Ask for Wonder
by Vincent Petruccelli | Petruccelli is a junior at Benedictine College and a Gregorian Fellow.
It is about that time of year when Amazon acts like it knows me.
After seeing all that filled my cart preparing for the school year, this online shopping jungle has been slyly dropping hints that it indeed does know me. And, yes, I am interested in the iPhone cases and poetry books it suggested for me. Amazon even seemed to want to help me with my classes, offering different introductions and resources on Early American Literature and Philosophy of Mind, all with the allure of free shipping. However, going back to order all of the books I forgot and skimming through its recommendations, I suddenly saw that there is one thing Amazon is wrong about with me.
Amazon thinks I am Jewish.
This would be the fault of a certain Rabbi Abraham Joshua Heschel, whom I discovered in the Fall semester of my sophomore year. After my first encounter with him, I bravely set out to Amazon to buy his entire corpus. In the end, my bank account won that battle unscathed and I have only one of Heschel’s works, but the time spent trawling through the selection of the rabbi’s books has confused Amazon about my religious orientation.
The first encounter happened on Fall break of 2012. A book caught my eye in the tightly packed “Spiritual” section of a bookstore in Omaha. The title was I Asked for Wonder. I could tell he was Jewish from the name. (Anyone well versed in the Bible or from the East Coast will have said skill of recognition. Sadly I receive it more from the latter than the former.) I have had encounters with modern Jewish authors that, although brief and often second hand, have been tremendously profound. So, I picked it up and, in the introduction, the eponymous quote was given in full:
I did not ask for success, I asked for wonder. And You gave it to me.
I won’t be converting to Judaism any time soon and I won’t be buying all of Amazon’s hints that they know me, especially after they already cleaned me out for anthologies and textbooks. But I took the gentle reminder from Amazon as a chance to reflect on that phrase from Rabbi Heschel in light of another academic year.
Success is the name of the game for education these days. It is not a subtle fact that this is the case. And success is a good thing. It is not simply unbridled vanity and pride that we students want to get the A, or pass, find good jobs, make a good living. But if it is the only thing we ask for, then we find our lives less fulfilled and less alive than we thought.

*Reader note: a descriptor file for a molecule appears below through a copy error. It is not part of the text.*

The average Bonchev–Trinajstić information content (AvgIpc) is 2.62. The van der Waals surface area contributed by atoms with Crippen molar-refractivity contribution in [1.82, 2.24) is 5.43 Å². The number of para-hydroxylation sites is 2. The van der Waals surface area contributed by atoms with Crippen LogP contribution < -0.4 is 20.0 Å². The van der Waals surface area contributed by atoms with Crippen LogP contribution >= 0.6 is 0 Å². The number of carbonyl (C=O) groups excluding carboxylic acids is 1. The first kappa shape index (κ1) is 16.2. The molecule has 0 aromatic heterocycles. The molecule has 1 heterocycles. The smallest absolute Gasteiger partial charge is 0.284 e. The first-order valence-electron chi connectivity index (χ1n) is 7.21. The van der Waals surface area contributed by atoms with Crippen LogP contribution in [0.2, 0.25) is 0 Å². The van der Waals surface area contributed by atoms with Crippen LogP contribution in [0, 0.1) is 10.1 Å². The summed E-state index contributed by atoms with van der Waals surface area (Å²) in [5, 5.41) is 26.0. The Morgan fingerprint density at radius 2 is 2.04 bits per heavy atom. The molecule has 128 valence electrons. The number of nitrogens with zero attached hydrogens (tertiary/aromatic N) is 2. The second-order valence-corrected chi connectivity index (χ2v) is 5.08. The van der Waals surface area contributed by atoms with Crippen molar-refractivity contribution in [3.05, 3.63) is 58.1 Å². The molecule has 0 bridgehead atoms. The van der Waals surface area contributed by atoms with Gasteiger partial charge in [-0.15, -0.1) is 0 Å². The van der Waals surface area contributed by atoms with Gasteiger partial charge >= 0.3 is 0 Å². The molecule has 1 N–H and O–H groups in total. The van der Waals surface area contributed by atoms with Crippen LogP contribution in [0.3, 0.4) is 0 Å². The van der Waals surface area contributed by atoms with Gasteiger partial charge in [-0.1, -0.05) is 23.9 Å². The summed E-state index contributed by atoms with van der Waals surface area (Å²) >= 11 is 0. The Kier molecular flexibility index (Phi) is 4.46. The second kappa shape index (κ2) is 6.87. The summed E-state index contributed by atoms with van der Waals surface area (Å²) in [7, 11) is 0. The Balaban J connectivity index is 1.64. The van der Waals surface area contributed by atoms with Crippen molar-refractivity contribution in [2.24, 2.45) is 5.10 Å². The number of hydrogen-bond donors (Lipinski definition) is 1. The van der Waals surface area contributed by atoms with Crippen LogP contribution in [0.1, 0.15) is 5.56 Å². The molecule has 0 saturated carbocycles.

Wonder is a sign that we are alive in some deeper part of ourselves. The experience of wonder shows that we do not live to produce results but that we live for things beyond measurement: joy, beauty, friendship. Our experience of reality begins in wonder, whether we remember this primordial relationship with the world or not.
Wonder is that impossible-to-manufacture event of seeing that something is both familiar and strange, reasonable and mysterious. It is the joy and excitement of seeing that life is much greater and more beautiful than how we usually regard it. As the German writer Goethe is recorded as saying, “the very summit of man’s attainment is the capacity to marvel.”
In the end, wonder can be the beginning of love, that is, the beginning of affirming the value of things just because they are. There is a qualitative difference between a relationship of love and a relationship of utility. Anyone with basic human experience will know this difference. Likewise, there is a qualitative difference in a classroom or a group of friends studying between those who ask for success and those who ask for wonder. It is likewise easy to identify this experience. In a classroom full of wonder, led by genuine openness and fascination, time does not drag on, an experience we all know too well.
Instead, time is full, or even, time seems to stop, to cease. It is as if time has been replaced by the shock of the beauty and strangeness of the world. Of course, always expecting this may be fanciful, a wishful exaggeration.
But (to continue the analogy) love does, in some sense, transform time. Being taken in love, moved by the presence of the beloved, time loses its ticking quality and becomes more full, more alive. In love, in wonder, our life is not just lived from expectation to expectation, but our life is lived from event to event. “Event” in the sense of something new, surprising, wonderful. In this kind of life, both small and great things awaken us to the familiarity and mysteriousness of the world.
Like I already said, echoing Rabbi Heschel, life based on this wonder is qualitatively different than a life based on success. The latter is essentially a life based on myself. The life of love and the life of wonder is a life of relationship, of going outside of myself towards a world everyday more marvelous.
In a world enslaved by time and deadline, by preparation and success, we need to ask for more love. We need to ask for wonder. And He will give it to us.